After the #Flood: Reflections on #HurricaneHarvey and #HurricaneKatrina. Meet #RPI #CiivilEngineer and Dam Safety Expert Tom Zimmie

Article ID: 680347

Released: 30-Aug-2017 4:55 PM EDT

Source Newsroom: Rensselaer Polytechnic Institute (RPI)

Expert Pitch
  • Credit: Thomas Zimmie

    Archival photo (2005): Two Katrina members explore the key levee breach in New Orleans' devasted 9th Ward: Les Harder from the California Department of Water Resources (left) and Tom Zimmie, dam safety expert and professor of civil engineering at Rensselaer Polytechnic Institute. Photo Courtesy of Tom Zimmie

For the last few days, the world has been watching as Tropical Storm Harvey made landfall, first as a Category 4 hurricane late Friday in the Texas Gulf Coast. As the storm has moved out, some parts of the region may see more than 50 inches of rain, according to forecasters. With heavy rain still expected, rivers rising, and major dams outside of Houston overflowing as Storm Harvey pushes reservoirs past capacity, what can flood control officials and engineers do? Just ask Thomas Zimmie, a dam safety expert and professor of civil engineering at Rensselaer Polytechnic Institute, who has observed firsthand the destructive power and the aftermath of raging floodwaters during his more than four decades in the field.

“The devastation from Harvey is of historic proportions,” said Zimmie. “Understandably, emphasis is now on rescue and relief operations. A positive observation is that flood response has greatly improved since Katrina. We do learn from disasters, and flood officials, first responders, and engineers have learned many valuable lessons. Any loss of life is terrible, but the numbers will be much less than from Katrina.”

This week also marks the 12th anniversary of Hurricane Katrina. Over the years, Zimmie has been heavily involved with studies on the New Orleans levee failures caused by Hurricane Katrina. He was part of an NSF-sponsored investigative team that went to New Orleans shortly after Katrina. Zimmie also testified before the U.S. Senate Environment and Public Works committee that was holding hearings on Katrina levee failures. Since then, work on the levees has continued, in cooperation with the Corps of Engineers, using the Rensselaer geotechnical centrifuge, and this work also received a lot of interest from the media and various committees studying Katrina events.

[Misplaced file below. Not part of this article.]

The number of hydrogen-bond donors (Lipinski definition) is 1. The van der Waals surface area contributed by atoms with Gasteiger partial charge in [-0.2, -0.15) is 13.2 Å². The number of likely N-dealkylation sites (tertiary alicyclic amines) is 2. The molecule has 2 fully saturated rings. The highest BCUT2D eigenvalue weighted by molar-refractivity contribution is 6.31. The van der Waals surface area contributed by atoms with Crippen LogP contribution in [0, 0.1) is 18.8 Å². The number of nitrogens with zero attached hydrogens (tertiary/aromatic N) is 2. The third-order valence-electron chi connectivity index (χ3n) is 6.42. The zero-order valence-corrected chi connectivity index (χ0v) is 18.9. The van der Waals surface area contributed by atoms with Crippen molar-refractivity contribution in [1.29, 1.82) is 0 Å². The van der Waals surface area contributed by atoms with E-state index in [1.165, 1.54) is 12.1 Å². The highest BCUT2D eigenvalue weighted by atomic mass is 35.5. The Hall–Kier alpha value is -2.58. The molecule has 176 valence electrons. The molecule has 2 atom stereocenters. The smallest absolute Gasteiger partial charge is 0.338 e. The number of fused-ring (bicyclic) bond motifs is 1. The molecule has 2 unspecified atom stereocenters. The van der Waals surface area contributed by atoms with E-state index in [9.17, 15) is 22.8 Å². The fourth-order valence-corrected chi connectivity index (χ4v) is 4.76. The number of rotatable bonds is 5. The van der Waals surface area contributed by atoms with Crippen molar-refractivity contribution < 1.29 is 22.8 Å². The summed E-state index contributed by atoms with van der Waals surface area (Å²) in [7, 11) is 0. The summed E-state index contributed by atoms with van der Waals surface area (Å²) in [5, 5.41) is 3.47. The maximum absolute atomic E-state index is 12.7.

Zimmie’s research exemplifies the vision of The New Polytechnic, an emerging paradigm for teaching, learning, and research at Rensselaer, the foundation of which is the recognition that global challenges and opportunities are so great they cannot be adequately addressed by even the most talented person working alone. Rensselaer serves as a crossroads for collaboration — working with partners across disciplines, sectors, and geographic regions — to address complex global challenges, using the most advanced tools and technologies, many of which are developed at Rensselaer.

About Rensselaer Polytechnic Institute

Rensselaer Polytechnic Institute, founded in 1824, is America’s first technological research university. For nearly 200 years, Rensselaer has been defining the scientific and technological advances of our world. Rensselaer faculty and alumni represent 85 members of the National Academy of Engineering, 17 members of the National Academy of Sciences, 25 members of the American Academy of Arts and Sciences, 8 members of the National Academy of Medicine, 8 members of the National Academy of Inventors, and 5 members of the National Inventors Hall of Fame, as well as a Nobel Prize winner in Physics. With over 7,000 students and nearly 100,000 living alumni, Rensselaer is addressing the global challenges facing the 21st century—to change lives, to advance society, and to change the world. To learn more, go to www.rpi.edu.

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